Veteran Stories:
Ian Samson

Air Force

  • Silk rope dropped during a German raid over Glasgow, 1941.

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"After the capture of Caen by the British and Canadians, the Germans were now being herded into a pocket at Falaise."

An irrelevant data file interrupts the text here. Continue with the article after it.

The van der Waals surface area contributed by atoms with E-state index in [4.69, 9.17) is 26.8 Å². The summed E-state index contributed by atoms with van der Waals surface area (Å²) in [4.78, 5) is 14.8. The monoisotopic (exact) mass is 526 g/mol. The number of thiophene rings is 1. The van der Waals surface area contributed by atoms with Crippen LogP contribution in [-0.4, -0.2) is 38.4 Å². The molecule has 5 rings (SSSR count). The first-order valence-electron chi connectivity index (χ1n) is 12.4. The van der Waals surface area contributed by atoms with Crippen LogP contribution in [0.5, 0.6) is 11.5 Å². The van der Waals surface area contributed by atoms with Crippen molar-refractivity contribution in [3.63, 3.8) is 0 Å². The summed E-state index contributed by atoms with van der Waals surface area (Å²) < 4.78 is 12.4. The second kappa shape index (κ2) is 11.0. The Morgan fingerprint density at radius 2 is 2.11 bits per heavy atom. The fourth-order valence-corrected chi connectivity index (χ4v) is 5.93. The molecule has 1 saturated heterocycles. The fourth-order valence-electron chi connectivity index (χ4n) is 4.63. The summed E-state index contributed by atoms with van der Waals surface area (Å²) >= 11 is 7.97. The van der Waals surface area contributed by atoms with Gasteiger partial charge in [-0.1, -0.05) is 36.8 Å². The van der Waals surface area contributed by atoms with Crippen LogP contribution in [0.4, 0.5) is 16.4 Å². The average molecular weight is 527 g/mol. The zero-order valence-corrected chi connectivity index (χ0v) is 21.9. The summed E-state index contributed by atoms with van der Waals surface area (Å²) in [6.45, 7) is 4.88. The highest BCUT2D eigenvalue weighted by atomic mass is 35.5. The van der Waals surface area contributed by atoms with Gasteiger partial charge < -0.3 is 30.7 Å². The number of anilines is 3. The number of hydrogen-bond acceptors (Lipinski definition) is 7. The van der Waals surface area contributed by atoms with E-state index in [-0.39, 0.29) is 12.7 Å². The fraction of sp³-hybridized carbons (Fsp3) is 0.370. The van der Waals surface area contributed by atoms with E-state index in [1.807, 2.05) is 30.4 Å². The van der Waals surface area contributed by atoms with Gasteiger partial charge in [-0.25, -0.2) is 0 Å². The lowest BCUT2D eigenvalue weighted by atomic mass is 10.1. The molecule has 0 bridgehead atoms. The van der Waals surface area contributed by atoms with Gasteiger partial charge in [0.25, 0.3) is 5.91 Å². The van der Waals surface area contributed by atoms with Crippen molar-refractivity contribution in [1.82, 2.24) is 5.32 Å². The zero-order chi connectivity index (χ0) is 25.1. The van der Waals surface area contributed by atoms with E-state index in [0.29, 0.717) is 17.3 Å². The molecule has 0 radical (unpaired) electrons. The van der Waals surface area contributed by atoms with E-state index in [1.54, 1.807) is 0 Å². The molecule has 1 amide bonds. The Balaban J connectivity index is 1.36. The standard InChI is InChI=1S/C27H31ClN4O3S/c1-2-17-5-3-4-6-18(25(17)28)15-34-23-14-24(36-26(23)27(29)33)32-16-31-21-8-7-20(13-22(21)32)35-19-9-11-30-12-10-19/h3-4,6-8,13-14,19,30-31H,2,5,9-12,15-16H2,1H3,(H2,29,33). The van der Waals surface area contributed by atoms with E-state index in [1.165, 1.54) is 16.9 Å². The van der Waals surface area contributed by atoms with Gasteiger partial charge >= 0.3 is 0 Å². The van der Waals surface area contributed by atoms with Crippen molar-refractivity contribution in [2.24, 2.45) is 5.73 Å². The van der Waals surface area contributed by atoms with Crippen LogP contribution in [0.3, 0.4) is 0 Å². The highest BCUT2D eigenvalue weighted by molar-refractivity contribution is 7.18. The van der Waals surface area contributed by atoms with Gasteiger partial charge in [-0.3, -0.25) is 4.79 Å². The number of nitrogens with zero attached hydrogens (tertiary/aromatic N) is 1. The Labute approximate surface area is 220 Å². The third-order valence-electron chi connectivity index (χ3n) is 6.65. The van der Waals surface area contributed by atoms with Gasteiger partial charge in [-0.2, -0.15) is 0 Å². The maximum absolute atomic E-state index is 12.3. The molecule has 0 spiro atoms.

In 1944, I was eighteen and a half years of age, and I was with the Royal Air Force in England. I was with a newly formed unit in the Royal Air Force known as 156 ADRU. That was Advanced Dispatch and Receiving Unit. We landed in Normandy at Arromanches on Gold Beach in the British/Canadian sector. After the capture of Caen by the British and Canadians, the Germans were now being herded into a pocket at Falaise. In this operation, the Germans lost about two hundred thousand men, but another two hundred and forty thousand men escaped. We were on the move now. We were fĂȘted by the local population of the towns and the villages that we passed through. They lined the roads, waving and cheering, and throwing bunches of grapes into our outstretched hands. We arrived on the outskirts of Brussels in a district called Anderlecht, thirty-six hours after the departure of the Germans. We were called into a soccer field. We were immediately surrounded by hundreds of people wanting us to come to their homes. The next morning, bright and early, we were loaded into our trucks and headed into Brussels. Our destination was a small airport in the district of Evere, which had been Brussels' pre-war airport. The RAF promptly named it B56, as the fifty-sixth airport captured by the British. After a couple of days getting organized, we were taken a few miles away from B56 to a small village called Melsbroek. Here we entered a huge airfield, which became B58. B58 had been built as a bomber airfield to be used against Britain. So B56 became our home, and B58 became our workplace. With the Allies battling into the port, with good docking facilities, Arromanches with its artificial Mulberry Harbour was functioning to capacity, so Brussels B58 became a very important cog in the wheel, as a receiving and dispatch centre. In Brussels, ambulances lined up, and as soon as each aircraft had been unloaded, the interior of it was quickly converted to flying ambulance, with three tiers high of stretchers. The wounded soldiers were transferred to the aircraft, and within a couple of hours they were in a hospital in England. As the Allies advanced into Germany, one of the first concentration camps to be liberated was Belsen, and they arrived at B58. The prisoners were still wearing their black and white striped clothing. I'll never forget their skinny bodies and shaven heads. It still brings a lump to my throat after sixty years.
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